Joseph-Louis Lagrange1 was a French mathematician who analysed planetary motion. Newton's laws of motion and gravitation are very simple when you apply them to two bodies: a planet and a sun, for example. Once you introduce a third body, another planet, a moon or an asteroid, for example, they get much more complicated. Lagrange was one of the first people to study this problem, which is known as the 'three-body problem'. This 'three-body problem' has not been completely solved even today, but certain cases have been studied in detail.
One particularly interesting one is where one body is very large, one of middling size and one very small. This can be used to describe the motion of an asteroid, a planet and the Sun. Normally the planet orbits around the Sun in an elliptical orbit. The Sun is affected very slightly by this, but the Sun is so massive that it is hardly noticeable. In effect, the Sun remains fixed in the middle of the solar system. Lagrange discovered that there are five points called the Lagrange (or Lagrangian) points where the asteroid can share approximately the same orbit as the planet, with the same orbital period. As seen from the planet, the asteroid will appear to be fixed in the sky with respect to the Sun.
L1 is a point between the planet and the sun, but close to the planet. In the case of the Earth/Sun system, the L1 point is beyond the Moon's orbit, but still close to the Earth.
L2 is an equal distance from the planet as L1, but away from the sun.
L3 is a point in the orbit of the Earth, but on the far side of the Sun to the Earth.
L4 forms an equilateral triangle with the planet and the sun and orbits the sun at 60° ahead of the planet.
L5 forms an equilateral triangle with the planet and sun, and orbits the sun at 60° behind the planet.
A number of asteroids have been found to occupy Jupiter's L4 and L5 points, orbiting the Sun at the same distance as Jupiter, and 60° ahead and behind it. These asteroids bear the names of Trojan heroes, so the L4 point and the L5 point are often called 'Trojan points', with L4 holding the 'leading Trojans' and L5 the 'trailing Trojans'. Recently a few small asteroids have been found in the Trojan points of Mars, and there is an accumulation of dust at the Earth's Trojan points, but no asteroids.
The L1 point is unstable: small tugs from other gravitational bodies in the solar system will pull the object at the L1 point one way or another. As it leaves the L1 point, it can no longer orbit the Sun at the right speed, so it will start to drift off. For example, a spaceship in the Earth/Sun System's L1 point will wander off after about two weeks. But it is possible to keep a spacecraft at the L1 by using small amounts of rocket power. In fact the L1 is an ideal position for a telescope for observing the Sun, because there's nothing blocking the view and the telescope is always in the same place for transmitting back messages to Earth. There is in fact such a telescope sitting at the L1 point at the moment, called SOHO, the Solar and Heliospheric Observatory.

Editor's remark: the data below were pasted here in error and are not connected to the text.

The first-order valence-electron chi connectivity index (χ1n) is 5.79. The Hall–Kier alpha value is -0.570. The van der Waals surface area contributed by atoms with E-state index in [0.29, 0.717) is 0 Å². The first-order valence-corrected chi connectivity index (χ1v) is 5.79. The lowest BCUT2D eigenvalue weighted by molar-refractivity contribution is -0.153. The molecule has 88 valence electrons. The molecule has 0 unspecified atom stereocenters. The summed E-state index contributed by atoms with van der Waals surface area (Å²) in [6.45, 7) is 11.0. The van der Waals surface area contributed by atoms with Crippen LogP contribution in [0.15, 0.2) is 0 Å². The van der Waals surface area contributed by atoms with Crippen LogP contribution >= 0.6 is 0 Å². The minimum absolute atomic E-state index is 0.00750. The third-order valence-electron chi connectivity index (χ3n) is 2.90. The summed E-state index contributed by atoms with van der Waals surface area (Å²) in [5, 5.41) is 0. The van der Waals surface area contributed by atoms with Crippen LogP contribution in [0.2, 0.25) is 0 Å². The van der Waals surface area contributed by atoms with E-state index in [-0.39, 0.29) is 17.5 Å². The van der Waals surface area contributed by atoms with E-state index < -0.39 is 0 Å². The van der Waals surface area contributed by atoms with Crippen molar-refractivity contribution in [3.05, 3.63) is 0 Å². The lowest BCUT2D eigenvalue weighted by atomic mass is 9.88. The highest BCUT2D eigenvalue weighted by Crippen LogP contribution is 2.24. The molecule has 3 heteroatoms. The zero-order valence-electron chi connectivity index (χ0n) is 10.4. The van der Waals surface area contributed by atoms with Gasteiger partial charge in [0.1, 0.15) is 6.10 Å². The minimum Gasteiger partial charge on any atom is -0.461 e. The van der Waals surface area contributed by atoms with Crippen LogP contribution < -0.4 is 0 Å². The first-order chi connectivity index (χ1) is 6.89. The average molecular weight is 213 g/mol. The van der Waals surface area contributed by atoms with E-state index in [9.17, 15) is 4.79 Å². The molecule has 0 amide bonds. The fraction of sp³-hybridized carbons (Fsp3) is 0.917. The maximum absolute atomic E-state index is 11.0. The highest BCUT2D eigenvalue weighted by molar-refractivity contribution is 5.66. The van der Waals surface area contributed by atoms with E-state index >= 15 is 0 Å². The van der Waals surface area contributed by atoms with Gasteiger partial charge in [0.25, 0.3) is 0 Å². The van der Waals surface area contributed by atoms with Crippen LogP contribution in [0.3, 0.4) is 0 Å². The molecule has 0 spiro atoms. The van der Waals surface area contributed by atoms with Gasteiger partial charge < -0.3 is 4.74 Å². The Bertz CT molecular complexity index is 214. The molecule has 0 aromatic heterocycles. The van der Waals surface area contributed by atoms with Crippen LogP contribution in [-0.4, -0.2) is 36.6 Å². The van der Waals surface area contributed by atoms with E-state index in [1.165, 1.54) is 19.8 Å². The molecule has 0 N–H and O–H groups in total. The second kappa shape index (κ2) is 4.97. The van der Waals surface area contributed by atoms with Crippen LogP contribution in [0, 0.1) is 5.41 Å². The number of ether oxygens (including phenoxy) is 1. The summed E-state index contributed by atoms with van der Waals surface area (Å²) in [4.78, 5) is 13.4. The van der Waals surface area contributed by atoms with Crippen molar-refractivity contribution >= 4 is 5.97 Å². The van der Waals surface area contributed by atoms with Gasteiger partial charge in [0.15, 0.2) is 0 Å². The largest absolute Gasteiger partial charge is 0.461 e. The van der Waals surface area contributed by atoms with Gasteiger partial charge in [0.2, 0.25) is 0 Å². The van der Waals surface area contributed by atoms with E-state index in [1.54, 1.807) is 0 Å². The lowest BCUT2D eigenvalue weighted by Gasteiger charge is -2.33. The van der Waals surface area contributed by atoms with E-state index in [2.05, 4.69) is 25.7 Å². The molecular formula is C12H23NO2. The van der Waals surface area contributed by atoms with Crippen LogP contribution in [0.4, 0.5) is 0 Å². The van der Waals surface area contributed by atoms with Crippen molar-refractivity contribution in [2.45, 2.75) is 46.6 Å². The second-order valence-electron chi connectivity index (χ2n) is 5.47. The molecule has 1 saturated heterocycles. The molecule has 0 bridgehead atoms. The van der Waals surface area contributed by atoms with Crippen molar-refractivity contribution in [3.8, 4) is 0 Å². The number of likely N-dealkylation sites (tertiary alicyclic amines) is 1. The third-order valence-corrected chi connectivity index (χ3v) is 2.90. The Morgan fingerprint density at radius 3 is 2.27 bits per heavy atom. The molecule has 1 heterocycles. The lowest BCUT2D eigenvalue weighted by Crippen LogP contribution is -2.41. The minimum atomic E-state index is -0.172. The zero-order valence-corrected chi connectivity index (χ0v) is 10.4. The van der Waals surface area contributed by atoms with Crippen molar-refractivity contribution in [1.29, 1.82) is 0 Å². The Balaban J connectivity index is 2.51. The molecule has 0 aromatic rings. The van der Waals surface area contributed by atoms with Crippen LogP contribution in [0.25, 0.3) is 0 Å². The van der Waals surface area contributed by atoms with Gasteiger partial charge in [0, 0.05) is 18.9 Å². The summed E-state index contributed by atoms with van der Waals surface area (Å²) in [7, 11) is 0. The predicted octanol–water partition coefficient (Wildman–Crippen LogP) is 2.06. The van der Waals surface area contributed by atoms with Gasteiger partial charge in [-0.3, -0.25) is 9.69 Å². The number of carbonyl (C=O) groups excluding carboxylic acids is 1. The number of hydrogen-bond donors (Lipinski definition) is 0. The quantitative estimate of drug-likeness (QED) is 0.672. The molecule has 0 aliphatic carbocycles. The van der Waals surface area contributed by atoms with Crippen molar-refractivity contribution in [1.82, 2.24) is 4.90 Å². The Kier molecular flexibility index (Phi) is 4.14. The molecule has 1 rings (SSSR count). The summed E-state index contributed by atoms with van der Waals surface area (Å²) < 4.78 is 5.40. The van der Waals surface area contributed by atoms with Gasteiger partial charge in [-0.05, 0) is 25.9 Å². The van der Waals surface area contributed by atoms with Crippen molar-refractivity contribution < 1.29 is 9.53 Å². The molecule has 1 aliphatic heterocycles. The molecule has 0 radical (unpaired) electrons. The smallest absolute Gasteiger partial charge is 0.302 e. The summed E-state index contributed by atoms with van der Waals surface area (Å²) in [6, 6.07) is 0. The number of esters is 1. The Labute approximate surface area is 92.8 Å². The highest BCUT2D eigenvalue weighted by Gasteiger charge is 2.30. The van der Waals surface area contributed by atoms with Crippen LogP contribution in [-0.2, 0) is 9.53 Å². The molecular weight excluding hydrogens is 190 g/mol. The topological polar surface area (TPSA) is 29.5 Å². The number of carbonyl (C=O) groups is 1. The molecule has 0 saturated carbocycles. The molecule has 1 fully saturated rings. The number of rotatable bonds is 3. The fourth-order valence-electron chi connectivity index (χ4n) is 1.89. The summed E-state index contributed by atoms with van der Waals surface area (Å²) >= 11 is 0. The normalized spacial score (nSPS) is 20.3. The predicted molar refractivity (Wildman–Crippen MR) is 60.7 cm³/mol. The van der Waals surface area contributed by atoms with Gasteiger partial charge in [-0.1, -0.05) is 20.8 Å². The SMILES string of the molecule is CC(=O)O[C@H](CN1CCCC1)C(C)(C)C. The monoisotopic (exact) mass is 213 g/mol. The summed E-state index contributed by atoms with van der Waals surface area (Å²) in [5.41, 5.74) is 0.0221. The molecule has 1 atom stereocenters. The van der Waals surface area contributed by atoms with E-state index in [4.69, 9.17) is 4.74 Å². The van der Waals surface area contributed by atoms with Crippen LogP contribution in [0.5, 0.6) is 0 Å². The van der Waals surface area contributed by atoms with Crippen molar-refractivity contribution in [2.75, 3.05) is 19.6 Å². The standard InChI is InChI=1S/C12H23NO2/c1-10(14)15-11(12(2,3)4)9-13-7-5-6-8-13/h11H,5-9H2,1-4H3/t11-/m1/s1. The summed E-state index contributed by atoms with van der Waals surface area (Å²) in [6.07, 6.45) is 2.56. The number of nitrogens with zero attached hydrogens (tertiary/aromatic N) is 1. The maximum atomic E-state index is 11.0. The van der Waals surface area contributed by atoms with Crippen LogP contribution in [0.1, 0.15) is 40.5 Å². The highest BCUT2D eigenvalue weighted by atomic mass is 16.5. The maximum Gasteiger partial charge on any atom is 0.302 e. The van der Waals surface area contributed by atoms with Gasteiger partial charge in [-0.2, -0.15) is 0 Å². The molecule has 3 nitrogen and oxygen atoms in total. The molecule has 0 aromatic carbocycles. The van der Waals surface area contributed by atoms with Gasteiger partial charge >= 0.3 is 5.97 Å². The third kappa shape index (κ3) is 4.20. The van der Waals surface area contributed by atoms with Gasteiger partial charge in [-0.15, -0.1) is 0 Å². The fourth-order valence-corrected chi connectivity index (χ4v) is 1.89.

The L2 and L3 points are also unstable. Rumours of a supposed planet at the L3 point, where it would be invisible from the Earth, cannot be true, as the L3 point has a 'stability lifetime' of around 150 years.
The L4 and L5 are the only Lagrange points that are stable. Even then they are only stable if the Sun is more than 25 times the mass of the planet. A small object at the L4 point will stay there. If it is disturbed from the L4 point by a tug from another body, it will orbit around the L4 point (as seen from the planet). In actual fact, it is orbiting around the Sun in an elliptical orbit, but the period is such that with reference to the rotating frame based on the planet, it appears as a small rotation around L4. It is possible for a number of small bodies such as asteroids to occupy the L4 point, all apparently orbiting the point, as seen from the planet. Similarly, the L5 point is also stable.
Actual Occupied Lagrange Points
Every planet has a set of L4 and L5 points. As already mentioned, there are a number of asteroids in Jupiter's Trojan points. There are also Trojan points in the planet/moon systems, so that the Earth/Moon system has a pair of Trojan points on the Moon's orbit, 60° in front of and behind the Moon. There do not appear to be any small asteroids at these positions, but they appear to contain a cloud of dust too.
The Sun/Earth system's L1 point is occupied at the moment by a space observatory which is looking at the Sun. It gets an uninterrupted view of the sun. There are plans to put the NGST (Next Generation Space Telescope) at the L2 point. It will be far from Earth, so it will be free from light interference, but it will be in a fixed position relative to Earth, making it easy to track.
For more on Lagrange points, visit the Microwave Anisotropy Probe page.